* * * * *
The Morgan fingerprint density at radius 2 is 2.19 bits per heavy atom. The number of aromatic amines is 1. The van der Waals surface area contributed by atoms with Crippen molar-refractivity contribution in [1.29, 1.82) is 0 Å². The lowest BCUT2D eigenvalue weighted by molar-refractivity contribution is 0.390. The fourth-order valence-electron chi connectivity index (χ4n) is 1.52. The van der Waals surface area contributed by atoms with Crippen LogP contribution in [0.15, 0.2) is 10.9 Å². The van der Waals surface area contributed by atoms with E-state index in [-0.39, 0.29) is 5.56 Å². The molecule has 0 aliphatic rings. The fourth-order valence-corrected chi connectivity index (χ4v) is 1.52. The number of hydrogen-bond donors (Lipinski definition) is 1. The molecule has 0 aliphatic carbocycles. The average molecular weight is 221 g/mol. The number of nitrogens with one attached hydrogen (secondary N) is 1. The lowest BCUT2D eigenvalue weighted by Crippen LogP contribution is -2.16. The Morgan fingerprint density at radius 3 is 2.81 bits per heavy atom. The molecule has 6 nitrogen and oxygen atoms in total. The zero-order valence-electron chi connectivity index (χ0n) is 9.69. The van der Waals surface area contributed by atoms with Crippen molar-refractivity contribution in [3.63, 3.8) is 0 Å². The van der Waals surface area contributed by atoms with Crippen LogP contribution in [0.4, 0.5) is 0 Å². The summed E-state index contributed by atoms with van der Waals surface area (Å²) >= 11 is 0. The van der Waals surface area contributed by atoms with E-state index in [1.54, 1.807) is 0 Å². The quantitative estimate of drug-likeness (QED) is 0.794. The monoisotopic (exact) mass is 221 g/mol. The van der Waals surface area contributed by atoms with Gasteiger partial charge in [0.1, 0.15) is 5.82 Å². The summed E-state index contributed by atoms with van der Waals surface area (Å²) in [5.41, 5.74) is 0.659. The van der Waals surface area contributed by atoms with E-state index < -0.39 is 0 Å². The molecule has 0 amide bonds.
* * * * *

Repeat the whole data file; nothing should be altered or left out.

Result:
The Morgan fingerprint density at radius 2 is 2.19 bits per heavy atom. The number of aromatic amines is 1. The van der Waals surface area contributed by atoms with Crippen molar-refractivity contribution in [1.29, 1.82) is 0 Å². The lowest BCUT2D eigenvalue weighted by molar-refractivity contribution is 0.390. The fourth-order valence-electron chi connectivity index (χ4n) is 1.52. The van der Waals surface area contributed by atoms with Crippen LogP contribution in [0.15, 0.2) is 10.9 Å². The van der Waals surface area contributed by atoms with E-state index in [-0.39, 0.29) is 5.56 Å². The molecule has 0 aliphatic rings. The fourth-order valence-corrected chi connectivity index (χ4v) is 1.52. The number of hydrogen-bond donors (Lipinski definition) is 1. The molecule has 0 aliphatic carbocycles. The average molecular weight is 221 g/mol. The number of nitrogens with one attached hydrogen (secondary N) is 1. The lowest BCUT2D eigenvalue weighted by Crippen LogP contribution is -2.16. The Morgan fingerprint density at radius 3 is 2.81 bits per heavy atom. The molecule has 6 nitrogen and oxygen atoms in total. The zero-order valence-electron chi connectivity index (χ0n) is 9.69. The van der Waals surface area contributed by atoms with Crippen molar-refractivity contribution in [3.63, 3.8) is 0 Å². The van der Waals surface area contributed by atoms with Crippen LogP contribution in [0.4, 0.5) is 0 Å². The summed E-state index contributed by atoms with van der Waals surface area (Å²) >= 11 is 0. The van der Waals surface area contributed by atoms with E-state index in [1.54, 1.807) is 0 Å². The quantitative estimate of drug-likeness (QED) is 0.794. The monoisotopic (exact) mass is 221 g/mol. The van der Waals surface area contributed by atoms with Gasteiger partial charge in [0.1, 0.15) is 5.82 Å². The summed E-state index contributed by atoms with van der Waals surface area (Å²) in [5.41, 5.74) is 0.659. The van der Waals surface area contributed by atoms with E-state index < -0.39 is 0 Å². The molecule has 0 amide bonds.